For Little Fires, creator Liz Tigelaar says the goal of her miniseries was to differentiate between the lives of her two leads: Reese Witherspoon’s upper crust domestic goddess, Elena Richardson, and Mia Warren, a working-class single mom played by Scandal’s Washington. In a flashback episode, Elena – who is here played by AnnaSophia Robb – is frustrated by the pressures of raising four young kids and takes it out on her dinnerware.
“The breaking of the dishes was wanting to destroy these things that were all part of this prison Elena’s living in,” Tigelaar says. “And as the series continues, we see these symbolic things get destroyed – the family Christmas card gets sliced, and the bedrooms that Elena has carefully curated for each child burned. And, in the end, the whole house does.”
Throughout the limited series, which aired earlier this year, Tigelaar says you’d see Witherspoon’s Elena get “put into the hysterical woman category” as she increasingly grows to distrust Washington’s Mia.
This is in contrast to her nemesis.
“Mia may have had secrets, but unlike Elena, she was honest about her emotions,” Tigelaar says. “If she didn’t want to do something, she said so. If she thought something, she said it. Her life wasn’t in service of making others – especially white people – feel comfortable.”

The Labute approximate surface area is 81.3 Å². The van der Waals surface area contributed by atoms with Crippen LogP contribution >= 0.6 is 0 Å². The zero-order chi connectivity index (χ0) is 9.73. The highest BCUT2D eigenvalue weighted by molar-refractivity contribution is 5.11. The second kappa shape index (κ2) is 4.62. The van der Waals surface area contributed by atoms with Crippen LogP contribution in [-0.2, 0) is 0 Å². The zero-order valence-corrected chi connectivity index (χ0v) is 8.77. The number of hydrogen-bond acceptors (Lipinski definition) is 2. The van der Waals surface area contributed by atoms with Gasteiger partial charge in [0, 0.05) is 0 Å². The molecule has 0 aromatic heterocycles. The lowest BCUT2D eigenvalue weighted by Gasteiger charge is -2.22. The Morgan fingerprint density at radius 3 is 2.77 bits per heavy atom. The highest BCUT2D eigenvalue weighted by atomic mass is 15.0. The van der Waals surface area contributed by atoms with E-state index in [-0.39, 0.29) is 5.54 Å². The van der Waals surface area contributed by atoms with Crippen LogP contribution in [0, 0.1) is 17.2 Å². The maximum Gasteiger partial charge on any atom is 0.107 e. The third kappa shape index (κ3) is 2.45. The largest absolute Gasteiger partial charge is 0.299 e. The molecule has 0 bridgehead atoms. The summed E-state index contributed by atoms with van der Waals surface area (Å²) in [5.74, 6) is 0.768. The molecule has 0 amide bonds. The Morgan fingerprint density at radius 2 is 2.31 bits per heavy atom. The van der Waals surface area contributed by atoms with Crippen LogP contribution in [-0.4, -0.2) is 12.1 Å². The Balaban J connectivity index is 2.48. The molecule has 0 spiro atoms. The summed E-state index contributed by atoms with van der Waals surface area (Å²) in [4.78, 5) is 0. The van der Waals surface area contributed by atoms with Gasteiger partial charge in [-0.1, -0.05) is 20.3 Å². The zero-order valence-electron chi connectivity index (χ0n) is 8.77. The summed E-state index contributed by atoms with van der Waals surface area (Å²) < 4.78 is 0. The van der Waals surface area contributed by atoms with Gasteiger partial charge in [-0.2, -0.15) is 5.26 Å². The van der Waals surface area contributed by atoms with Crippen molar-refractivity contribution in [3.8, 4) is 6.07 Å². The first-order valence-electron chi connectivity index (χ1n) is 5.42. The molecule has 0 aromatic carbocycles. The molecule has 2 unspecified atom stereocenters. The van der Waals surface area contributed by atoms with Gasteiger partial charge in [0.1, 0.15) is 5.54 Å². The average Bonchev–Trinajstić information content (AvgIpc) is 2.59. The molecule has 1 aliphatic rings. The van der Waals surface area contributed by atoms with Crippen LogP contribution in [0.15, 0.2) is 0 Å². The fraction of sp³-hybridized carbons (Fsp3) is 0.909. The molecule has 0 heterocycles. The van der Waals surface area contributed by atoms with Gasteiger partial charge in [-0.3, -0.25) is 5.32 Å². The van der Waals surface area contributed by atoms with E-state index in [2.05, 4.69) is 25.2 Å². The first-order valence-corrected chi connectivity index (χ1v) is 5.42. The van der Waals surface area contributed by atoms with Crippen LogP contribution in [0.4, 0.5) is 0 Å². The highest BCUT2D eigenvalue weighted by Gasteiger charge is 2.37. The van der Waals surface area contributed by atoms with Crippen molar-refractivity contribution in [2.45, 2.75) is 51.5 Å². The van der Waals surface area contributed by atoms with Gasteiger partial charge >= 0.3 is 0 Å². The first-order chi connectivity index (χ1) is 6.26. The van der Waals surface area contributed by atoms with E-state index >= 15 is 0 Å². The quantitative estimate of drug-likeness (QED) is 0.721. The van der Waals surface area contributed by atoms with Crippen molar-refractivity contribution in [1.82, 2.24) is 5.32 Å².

Tigelaar says she and the other writers discussed that “Mia could be misperceived and even stereotyped as ‘angry,’ when, really, she was just setting a boundary and saying the truth.”
“I think there’s a discomfort with a woman who’s not making it okay,” Tigelaar says. “But why should she? It wasn’t okay.”
Still, Gloria Calderon Kellett, the co-showrunner for Pop’s One Day at a Time — a comedy series about a multi-generational Cuban American family — argues that this all might be a move in the right direction. Although she makes a point of having her lead, Justina Machado’s nurse, Penelope, dressed in scrubs not to hide her body as much as to make a point of “purposefully, and with great intention, subvert the stereotype” of the “over-sexualized Latina on TV,” she also says that because of the natural white supremacy and patriarchy of the country, I think we are just in a moment where women got allowed to speak.”